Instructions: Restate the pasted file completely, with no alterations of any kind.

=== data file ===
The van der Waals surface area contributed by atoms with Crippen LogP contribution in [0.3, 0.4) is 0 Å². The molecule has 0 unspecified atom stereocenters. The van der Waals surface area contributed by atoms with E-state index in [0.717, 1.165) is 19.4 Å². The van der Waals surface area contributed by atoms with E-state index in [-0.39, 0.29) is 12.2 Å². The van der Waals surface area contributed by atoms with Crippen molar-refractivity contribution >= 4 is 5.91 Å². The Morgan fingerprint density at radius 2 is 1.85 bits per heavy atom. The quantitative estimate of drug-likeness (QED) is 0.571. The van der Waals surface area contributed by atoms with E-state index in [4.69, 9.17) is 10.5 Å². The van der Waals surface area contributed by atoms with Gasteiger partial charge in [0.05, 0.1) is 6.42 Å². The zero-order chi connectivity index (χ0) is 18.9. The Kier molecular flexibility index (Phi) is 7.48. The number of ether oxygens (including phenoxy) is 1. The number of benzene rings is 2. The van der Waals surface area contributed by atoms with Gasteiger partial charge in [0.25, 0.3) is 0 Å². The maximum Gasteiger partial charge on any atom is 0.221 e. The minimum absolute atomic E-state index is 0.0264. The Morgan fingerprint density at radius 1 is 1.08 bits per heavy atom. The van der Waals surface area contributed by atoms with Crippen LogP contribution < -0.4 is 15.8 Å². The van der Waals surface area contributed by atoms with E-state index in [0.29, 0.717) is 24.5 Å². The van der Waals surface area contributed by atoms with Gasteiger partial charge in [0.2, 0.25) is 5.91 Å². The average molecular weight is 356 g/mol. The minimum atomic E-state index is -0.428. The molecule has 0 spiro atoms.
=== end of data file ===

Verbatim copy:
The van der Waals surface area contributed by atoms with Crippen LogP contribution in [0.3, 0.4) is 0 Å². The molecule has 0 unspecified atom stereocenters. The van der Waals surface area contributed by atoms with E-state index in [0.717, 1.165) is 19.4 Å². The van der Waals surface area contributed by atoms with E-state index in [-0.39, 0.29) is 12.2 Å². The van der Waals surface area contributed by atoms with Crippen molar-refractivity contribution >= 4 is 5.91 Å². The Morgan fingerprint density at radius 2 is 1.85 bits per heavy atom. The quantitative estimate of drug-likeness (QED) is 0.571. The van der Waals surface area contributed by atoms with E-state index in [4.69, 9.17) is 10.5 Å². The van der Waals surface area contributed by atoms with Gasteiger partial charge in [0.05, 0.1) is 6.42 Å². The zero-order chi connectivity index (χ0) is 18.9. The Kier molecular flexibility index (Phi) is 7.48. The number of ether oxygens (including phenoxy) is 1. The number of benzene rings is 2. The van der Waals surface area contributed by atoms with Gasteiger partial charge in [0.25, 0.3) is 0 Å². The maximum Gasteiger partial charge on any atom is 0.221 e. The minimum absolute atomic E-state index is 0.0264. The Morgan fingerprint density at radius 1 is 1.08 bits per heavy atom. The van der Waals surface area contributed by atoms with Crippen LogP contribution < -0.4 is 15.8 Å². The van der Waals surface area contributed by atoms with E-state index in [0.29, 0.717) is 24.5 Å². The van der Waals surface area contributed by atoms with Gasteiger partial charge in [0.2, 0.25) is 5.91 Å². The average molecular weight is 356 g/mol. The minimum atomic E-state index is -0.428. The molecule has 0 spiro atoms.